LOUISVILLE — The college basketball season may be more than a week old, but don't bother asking Louisville forward Terrence Williams about his early impressions.
"I hate watching college basketball," Williams said. "When I watch college basketball and I hear the announcers talking about another team or another player, it upsets me. They tend to hype a lot of people that's not that good to me, personally. I'm not knocking anybody ... (but) sometimes they talk about other coaches like 'This coach is the best coach in the land,' like I don't play for the best coach in the land."
Williams doesn't mean any disrespect, he just doesn't think people should make up their minds until everybody gets a chance to show what they can do, particularly the late-starting Cardinals.
The No. 3 Cards finally open the season this weekend in the Billy Minardi Classic. Louisville will play Morehead State (0-3) on Saturday and either Florida A&M (0-3) or South Alabama (1-1) on Sunday.
Though the last week has been a little frustrating for Williams and his teammates, it's also been a blessing of sorts. Williams went down with a knee injury shortly after practice started. He returned to practice two weeks ago and doesn't anticipate any lingering problems.
"I'll be 200 percent," he said.
The Cardinals hope they don't need that much out of their co-captain so early in the year, though even Pitino admits he's not quite sure what to expect from his talented but still unsettled team.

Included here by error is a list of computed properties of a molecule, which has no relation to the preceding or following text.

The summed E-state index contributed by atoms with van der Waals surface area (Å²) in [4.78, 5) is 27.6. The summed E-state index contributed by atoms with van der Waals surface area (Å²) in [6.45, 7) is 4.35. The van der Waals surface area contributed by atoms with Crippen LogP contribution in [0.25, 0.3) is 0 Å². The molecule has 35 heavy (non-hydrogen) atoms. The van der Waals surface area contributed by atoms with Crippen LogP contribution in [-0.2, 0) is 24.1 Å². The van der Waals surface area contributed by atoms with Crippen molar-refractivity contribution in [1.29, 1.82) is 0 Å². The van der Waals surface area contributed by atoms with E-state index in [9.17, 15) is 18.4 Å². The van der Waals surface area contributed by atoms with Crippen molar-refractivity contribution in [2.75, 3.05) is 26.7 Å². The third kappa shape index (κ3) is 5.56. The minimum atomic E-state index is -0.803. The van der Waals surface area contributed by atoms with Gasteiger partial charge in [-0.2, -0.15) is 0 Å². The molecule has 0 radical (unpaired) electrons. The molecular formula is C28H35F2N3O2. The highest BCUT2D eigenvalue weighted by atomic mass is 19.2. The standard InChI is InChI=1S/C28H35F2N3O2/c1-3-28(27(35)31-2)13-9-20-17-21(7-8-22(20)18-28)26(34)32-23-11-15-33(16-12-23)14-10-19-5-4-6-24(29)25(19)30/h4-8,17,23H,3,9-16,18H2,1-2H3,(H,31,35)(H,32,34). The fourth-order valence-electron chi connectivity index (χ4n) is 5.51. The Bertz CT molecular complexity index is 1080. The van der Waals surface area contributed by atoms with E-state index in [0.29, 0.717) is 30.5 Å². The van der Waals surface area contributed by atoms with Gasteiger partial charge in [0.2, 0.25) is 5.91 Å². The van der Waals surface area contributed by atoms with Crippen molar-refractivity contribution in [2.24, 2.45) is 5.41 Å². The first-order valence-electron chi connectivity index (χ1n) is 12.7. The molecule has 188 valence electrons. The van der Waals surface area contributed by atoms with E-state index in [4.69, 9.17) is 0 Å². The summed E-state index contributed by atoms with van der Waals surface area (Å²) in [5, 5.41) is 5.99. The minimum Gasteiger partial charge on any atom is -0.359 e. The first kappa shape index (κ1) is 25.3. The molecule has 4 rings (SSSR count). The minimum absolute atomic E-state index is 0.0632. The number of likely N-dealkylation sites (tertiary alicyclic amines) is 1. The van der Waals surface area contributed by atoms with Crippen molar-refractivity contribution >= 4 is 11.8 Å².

"I'm having a very difficult time gauging this basketball team," Pitino said. "I don't think they're as focused as I'd like to see for a veteran group. I don't think they truly understand how tough the competition and schedule is going to be. ... I just hope they need games."
Louisville returns four starters off last year's team that fell one game short of reaching the Final Four, yet the biggest buzz of the pre-season has centered on freshman center Samardo Samuels.
The 6-foot-8 Samuels looked plenty polished offensively during two tougher than expected exhibition wins over Georgetown College and Northern Kentucky, combining for 49 points. Yet Pitino is more concerned about how the precocious kid from Jamaica works on the other end of the floor. Samuels had just nine rebounds in the two games despite playing against much smaller opponents.
"Samardo's weakness is defensive rebounding," Pitino said. "I try to tell him if you're a basketball player and you have the talent to play at the next level, your pockets are lined with gold every time you rebound."